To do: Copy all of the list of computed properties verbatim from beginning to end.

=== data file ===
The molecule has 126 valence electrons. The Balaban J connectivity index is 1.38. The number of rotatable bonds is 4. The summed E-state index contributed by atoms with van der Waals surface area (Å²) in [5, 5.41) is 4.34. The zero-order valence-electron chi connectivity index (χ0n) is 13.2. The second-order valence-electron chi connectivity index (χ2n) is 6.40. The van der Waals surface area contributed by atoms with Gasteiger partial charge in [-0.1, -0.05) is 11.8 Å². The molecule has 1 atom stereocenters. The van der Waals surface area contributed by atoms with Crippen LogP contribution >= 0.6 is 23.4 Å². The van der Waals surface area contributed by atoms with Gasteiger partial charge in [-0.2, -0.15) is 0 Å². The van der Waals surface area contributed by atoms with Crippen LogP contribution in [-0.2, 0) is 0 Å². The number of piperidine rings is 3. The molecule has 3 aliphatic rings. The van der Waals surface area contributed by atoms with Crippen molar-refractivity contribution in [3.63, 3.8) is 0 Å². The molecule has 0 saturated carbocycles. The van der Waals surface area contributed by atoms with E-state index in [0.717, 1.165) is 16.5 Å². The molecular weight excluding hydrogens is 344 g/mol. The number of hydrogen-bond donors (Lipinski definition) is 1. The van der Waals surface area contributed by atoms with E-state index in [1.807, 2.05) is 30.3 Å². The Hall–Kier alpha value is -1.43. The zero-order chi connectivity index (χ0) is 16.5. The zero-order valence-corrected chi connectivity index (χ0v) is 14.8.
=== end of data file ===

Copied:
The molecule has 126 valence electrons. The Balaban J connectivity index is 1.38. The number of rotatable bonds is 4. The summed E-state index contributed by atoms with van der Waals surface area (Å²) in [5, 5.41) is 4.34. The zero-order valence-electron chi connectivity index (χ0n) is 13.2. The second-order valence-electron chi connectivity index (χ2n) is 6.40. The van der Waals surface area contributed by atoms with Gasteiger partial charge in [-0.1, -0.05) is 11.8 Å². The molecule has 1 atom stereocenters. The van der Waals surface area contributed by atoms with Crippen LogP contribution >= 0.6 is 23.4 Å². The van der Waals surface area contributed by atoms with Gasteiger partial charge in [-0.2, -0.15) is 0 Å². The van der Waals surface area contributed by atoms with Crippen LogP contribution in [-0.2, 0) is 0 Å². The number of piperidine rings is 3. The molecule has 3 aliphatic rings. The van der Waals surface area contributed by atoms with Crippen molar-refractivity contribution in [3.63, 3.8) is 0 Å². The molecule has 0 saturated carbocycles. The van der Waals surface area contributed by atoms with E-state index in [0.717, 1.165) is 16.5 Å². The molecular weight excluding hydrogens is 344 g/mol. The number of hydrogen-bond donors (Lipinski definition) is 1. The van der Waals surface area contributed by atoms with E-state index in [1.807, 2.05) is 30.3 Å². The Hall–Kier alpha value is -1.43. The zero-order chi connectivity index (χ0) is 16.5. The zero-order valence-corrected chi connectivity index (χ0v) is 14.8.